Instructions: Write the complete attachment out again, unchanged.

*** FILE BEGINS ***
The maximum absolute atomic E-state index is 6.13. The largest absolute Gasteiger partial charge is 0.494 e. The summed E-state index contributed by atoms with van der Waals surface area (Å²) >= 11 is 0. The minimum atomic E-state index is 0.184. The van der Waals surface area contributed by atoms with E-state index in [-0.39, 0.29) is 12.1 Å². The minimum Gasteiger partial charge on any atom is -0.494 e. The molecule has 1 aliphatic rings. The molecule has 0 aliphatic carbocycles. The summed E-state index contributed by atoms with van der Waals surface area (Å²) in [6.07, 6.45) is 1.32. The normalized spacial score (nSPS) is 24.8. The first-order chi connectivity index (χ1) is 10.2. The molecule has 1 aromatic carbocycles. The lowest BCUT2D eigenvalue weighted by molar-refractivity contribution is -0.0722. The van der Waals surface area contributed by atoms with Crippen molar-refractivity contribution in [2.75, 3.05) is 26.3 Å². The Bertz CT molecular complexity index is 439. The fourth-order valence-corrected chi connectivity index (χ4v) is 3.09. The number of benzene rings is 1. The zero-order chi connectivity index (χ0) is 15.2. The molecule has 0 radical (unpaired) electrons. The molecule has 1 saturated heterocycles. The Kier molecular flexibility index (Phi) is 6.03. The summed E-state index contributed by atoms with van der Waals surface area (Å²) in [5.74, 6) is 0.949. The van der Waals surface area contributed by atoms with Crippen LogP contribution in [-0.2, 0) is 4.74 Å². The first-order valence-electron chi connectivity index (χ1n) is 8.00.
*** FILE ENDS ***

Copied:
The maximum absolute atomic E-state index is 6.13. The largest absolute Gasteiger partial charge is 0.494 e. The summed E-state index contributed by atoms with van der Waals surface area (Å²) >= 11 is 0. The minimum atomic E-state index is 0.184. The van der Waals surface area contributed by atoms with E-state index in [-0.39, 0.29) is 12.1 Å². The minimum Gasteiger partial charge on any atom is -0.494 e. The molecule has 1 aliphatic rings. The molecule has 0 aliphatic carbocycles. The summed E-state index contributed by atoms with van der Waals surface area (Å²) in [6.07, 6.45) is 1.32. The normalized spacial score (nSPS) is 24.8. The first-order chi connectivity index (χ1) is 10.2. The molecule has 1 aromatic carbocycles. The lowest BCUT2D eigenvalue weighted by molar-refractivity contribution is -0.0722. The van der Waals surface area contributed by atoms with Crippen molar-refractivity contribution in [2.75, 3.05) is 26.3 Å². The Bertz CT molecular complexity index is 439. The fourth-order valence-corrected chi connectivity index (χ4v) is 3.09. The number of benzene rings is 1. The zero-order chi connectivity index (χ0) is 15.2. The molecule has 0 radical (unpaired) electrons. The molecule has 1 saturated heterocycles. The Kier molecular flexibility index (Phi) is 6.03. The summed E-state index contributed by atoms with van der Waals surface area (Å²) in [5.74, 6) is 0.949. The van der Waals surface area contributed by atoms with Crippen LogP contribution in [-0.2, 0) is 4.74 Å². The first-order valence-electron chi connectivity index (χ1n) is 8.00.